However, during normal (non-classical) music I cannot hear this sound.

For me Karma is sufficiently good. All I would like to have is better battery times



Karma has one of the best battery lifes, what format are you using for your files?
 
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ITZBITZ

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iPOD 40GB

Very nice build quality, easy to use, you've had one before and liked it and it now supports loseless files for maximum quality (even though a 160K M4A is probably fine for on-the-go listening and battery life).
 
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halcyon

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Quote:

Originally Posted by Bolt San
Karma has one of the best battery lifes, what format are you using for your files?


Yes, Karma does have good comparative batter life, when comparison is done against other HD players.

However, as I also use portable cd players, there is no comparison on that front.

I use all formats flac, mp3 and ogg. I know that lower bit rate mp3/ogg files conserve battery better.

I'm considering switching over to OGG aoTuV beta 2 + QKTune beta 3.2 for my portable encoded files at 128kbps.

I participated in the latest 128 kbps listening test published at Hydrogen Audio and I couldn't distinguish between the original and properly encoded OGG (at 128kbps) on many of the samples.

regards,
halcyon
 
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rickcr42

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any mechanical storage device will produce some noise ,and it will increase over time as parts wear

the only way you get absolute silence is with a toally electronic storage medium like compact flah but the storage compacity would not be close


everything is a comprimise ,you decide on the priorities and then choose accordingly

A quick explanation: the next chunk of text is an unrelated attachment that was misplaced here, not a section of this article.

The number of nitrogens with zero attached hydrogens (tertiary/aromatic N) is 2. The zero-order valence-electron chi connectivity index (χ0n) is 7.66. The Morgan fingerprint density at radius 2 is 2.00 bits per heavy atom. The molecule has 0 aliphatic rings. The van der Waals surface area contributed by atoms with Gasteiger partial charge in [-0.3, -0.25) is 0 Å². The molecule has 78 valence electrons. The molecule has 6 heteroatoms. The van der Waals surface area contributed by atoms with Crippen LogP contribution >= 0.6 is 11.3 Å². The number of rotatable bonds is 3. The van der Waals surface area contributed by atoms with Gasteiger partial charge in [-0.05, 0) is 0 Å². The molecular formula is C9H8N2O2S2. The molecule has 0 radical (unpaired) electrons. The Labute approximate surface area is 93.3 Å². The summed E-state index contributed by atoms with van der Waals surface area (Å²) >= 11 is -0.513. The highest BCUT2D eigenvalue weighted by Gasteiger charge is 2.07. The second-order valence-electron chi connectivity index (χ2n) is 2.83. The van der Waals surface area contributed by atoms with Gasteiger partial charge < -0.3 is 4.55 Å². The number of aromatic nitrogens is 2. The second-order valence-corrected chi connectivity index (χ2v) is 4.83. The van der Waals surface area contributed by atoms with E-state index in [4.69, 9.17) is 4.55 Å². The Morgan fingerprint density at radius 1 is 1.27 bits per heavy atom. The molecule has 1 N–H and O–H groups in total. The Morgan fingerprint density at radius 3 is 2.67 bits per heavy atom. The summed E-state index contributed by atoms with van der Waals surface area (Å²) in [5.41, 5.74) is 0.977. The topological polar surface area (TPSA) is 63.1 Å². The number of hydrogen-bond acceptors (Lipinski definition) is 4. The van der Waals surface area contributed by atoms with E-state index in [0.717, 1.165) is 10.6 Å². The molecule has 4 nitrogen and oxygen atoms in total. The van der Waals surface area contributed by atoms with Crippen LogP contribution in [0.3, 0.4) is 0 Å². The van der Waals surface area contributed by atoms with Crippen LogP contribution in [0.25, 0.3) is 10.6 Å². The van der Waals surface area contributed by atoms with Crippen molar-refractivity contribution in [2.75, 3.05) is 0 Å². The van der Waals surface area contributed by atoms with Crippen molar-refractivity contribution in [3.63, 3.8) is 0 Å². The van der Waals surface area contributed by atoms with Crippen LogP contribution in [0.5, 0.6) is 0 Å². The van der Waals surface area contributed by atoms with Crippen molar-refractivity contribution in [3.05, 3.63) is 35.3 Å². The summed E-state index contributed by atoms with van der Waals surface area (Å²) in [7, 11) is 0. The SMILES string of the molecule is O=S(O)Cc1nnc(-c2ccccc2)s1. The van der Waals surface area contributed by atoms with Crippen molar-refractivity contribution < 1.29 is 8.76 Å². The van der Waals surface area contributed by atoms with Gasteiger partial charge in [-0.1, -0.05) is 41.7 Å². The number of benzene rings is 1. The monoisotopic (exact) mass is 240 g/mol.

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rickcr42

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any mechanical storage device will produce some noise ,and it will increase over time as parts wear

the only way you get absolute silence is with a toally electronic storage medium like compact flash but the storage compacity and features would not be close


everything is a comprimise ,you decide on the priorities and then choose accordingly
 
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RunsWithScissors

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Quote:

Originally Posted by rickcr42
any mechanical storage device will produce some noise ,and it will increase over time as parts wear

the only way you get absolute silence is with a toally electronic storage medium like compact flash but the storage compacity and features would not be close


everything is a comprimise ,you decide on the priorities and then choose accordingly



My iPod's drive is still as quiet as the day I got it. It is essentially silent - I can only notice it spin up when I transfer songs via my PC. I never hear it when I listen with headphones with or without music. I use Shure E5 which are very sensitive when it comes to the noise floor on your source and there is virtually no background noise from the iPod. I also don't hear the drive spin through the E5 when it does spin up to reload the buffer while playing music.

While I completely agree with rickcr42 statements in general, a real world comparison of jpelg's 6 month old archos and my 14 month old 2G iPod seems to make a statement about product/parts quality difference (and perhaps also build quality and design) and how they hold up over time.